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  • Writer's pictureOli Law

The King's Man ★★★

Matthew Vaughn

Starring Ralph Fiennes, Harris Dickinson, Rhys Ifans, Gemma Arterton, Djimon Hounsou

Matthew Vaughn's street spy Bond rival gets a blast from the past in the form of The King's Man, a World War 1 epic serving as a prequel to an already disjointed franchise.

Back in 2014, Kingsman: The Secret Service arrived as a breath of fresh air in a world filled with dreary grit and dull action. It's oxymoronic approach to providing east-end relatable characters with over-the-top action set pieces became the perfect concoction for a popcorn blockbuster with some balls.

After a less than lacklustre sequel, we travel back in time to the dawn of the First World War, where the Duke of Oxford (Ralph Fiennes) protects his son from the oncoming storm of events between 1914 and 1918. Although it feels slightly dishonourable to present very real and harrowing moments in a fictional world, it does well not to take them lightly.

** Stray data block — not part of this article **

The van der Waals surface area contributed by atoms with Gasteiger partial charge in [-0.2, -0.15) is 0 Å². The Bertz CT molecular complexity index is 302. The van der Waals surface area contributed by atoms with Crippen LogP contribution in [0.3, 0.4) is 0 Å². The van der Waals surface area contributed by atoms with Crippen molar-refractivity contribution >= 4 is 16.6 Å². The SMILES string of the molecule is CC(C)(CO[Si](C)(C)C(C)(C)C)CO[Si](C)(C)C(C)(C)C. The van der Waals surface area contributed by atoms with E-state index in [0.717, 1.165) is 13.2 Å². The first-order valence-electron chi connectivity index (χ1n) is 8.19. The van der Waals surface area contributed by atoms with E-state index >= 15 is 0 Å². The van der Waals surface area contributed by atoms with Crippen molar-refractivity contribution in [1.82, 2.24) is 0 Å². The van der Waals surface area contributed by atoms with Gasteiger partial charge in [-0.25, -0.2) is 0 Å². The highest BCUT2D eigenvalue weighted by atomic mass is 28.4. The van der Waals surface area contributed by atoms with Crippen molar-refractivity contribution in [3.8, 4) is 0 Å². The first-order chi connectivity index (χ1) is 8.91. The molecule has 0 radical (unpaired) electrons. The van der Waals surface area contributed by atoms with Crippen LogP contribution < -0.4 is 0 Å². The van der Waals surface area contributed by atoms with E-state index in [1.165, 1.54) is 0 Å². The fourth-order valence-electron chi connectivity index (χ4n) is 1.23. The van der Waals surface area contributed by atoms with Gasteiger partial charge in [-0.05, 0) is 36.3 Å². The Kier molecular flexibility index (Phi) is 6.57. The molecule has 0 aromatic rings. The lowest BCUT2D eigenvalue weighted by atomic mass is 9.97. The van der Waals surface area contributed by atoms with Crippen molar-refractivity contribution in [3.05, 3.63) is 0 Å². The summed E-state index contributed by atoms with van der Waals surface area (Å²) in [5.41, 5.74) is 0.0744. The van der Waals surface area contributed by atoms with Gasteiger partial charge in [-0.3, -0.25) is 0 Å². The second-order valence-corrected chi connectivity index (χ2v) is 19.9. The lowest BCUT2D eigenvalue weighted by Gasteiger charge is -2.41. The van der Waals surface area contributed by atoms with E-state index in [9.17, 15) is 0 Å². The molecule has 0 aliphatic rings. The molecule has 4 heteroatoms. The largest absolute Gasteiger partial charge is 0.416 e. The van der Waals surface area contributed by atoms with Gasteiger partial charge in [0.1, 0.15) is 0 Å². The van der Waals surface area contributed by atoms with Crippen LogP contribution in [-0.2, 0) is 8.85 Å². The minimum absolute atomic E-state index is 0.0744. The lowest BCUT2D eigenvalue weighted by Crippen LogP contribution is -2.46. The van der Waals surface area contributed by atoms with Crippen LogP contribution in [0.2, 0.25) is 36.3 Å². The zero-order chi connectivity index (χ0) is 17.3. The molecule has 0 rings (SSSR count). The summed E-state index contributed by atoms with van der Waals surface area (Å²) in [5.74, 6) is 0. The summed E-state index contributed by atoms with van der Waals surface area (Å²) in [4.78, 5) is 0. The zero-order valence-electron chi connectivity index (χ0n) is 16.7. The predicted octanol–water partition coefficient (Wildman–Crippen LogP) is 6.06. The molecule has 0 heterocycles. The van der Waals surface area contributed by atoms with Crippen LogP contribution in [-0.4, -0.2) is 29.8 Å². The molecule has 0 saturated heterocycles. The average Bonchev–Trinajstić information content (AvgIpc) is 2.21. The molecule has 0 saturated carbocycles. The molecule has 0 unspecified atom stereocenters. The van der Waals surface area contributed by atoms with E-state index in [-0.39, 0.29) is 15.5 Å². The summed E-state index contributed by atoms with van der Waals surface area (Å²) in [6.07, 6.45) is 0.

Fiennes carries The King's Man with the grace and decorum of a true gentleman than the franchise severely lacked in its previous entry: The Golden Circle. Whilst the supporting cast of Gemma Arterton and Djimon Hounsou help to establish the camaraderie of the order, without 'The King's Man' himself, the movie would fall apart.

Equally Rhys Ifans portrays a fictional version of Rasputin with enough depth in his short screen time that you wish the story had focused more on the battle between him and Fiennes (ironically how the movie was sold in its marketing campaign).

Stylistically, the action shots are well choreographed, particularly the encounter where protagonist and Rasputin finally meet. Though the scene itself is a stand out moment, once brought to resolve, the pacing is thrown completely out of balance.

It's this lack of clarity in vision and message that ultimately fails to bump The King's Man above anything more than its action-adventure status. Whilst I still enjoyed the movie the second time around, I'm still left longing for the charm and charisma that the original oozed so effortlessly.

The King's Man available in select cinemas now

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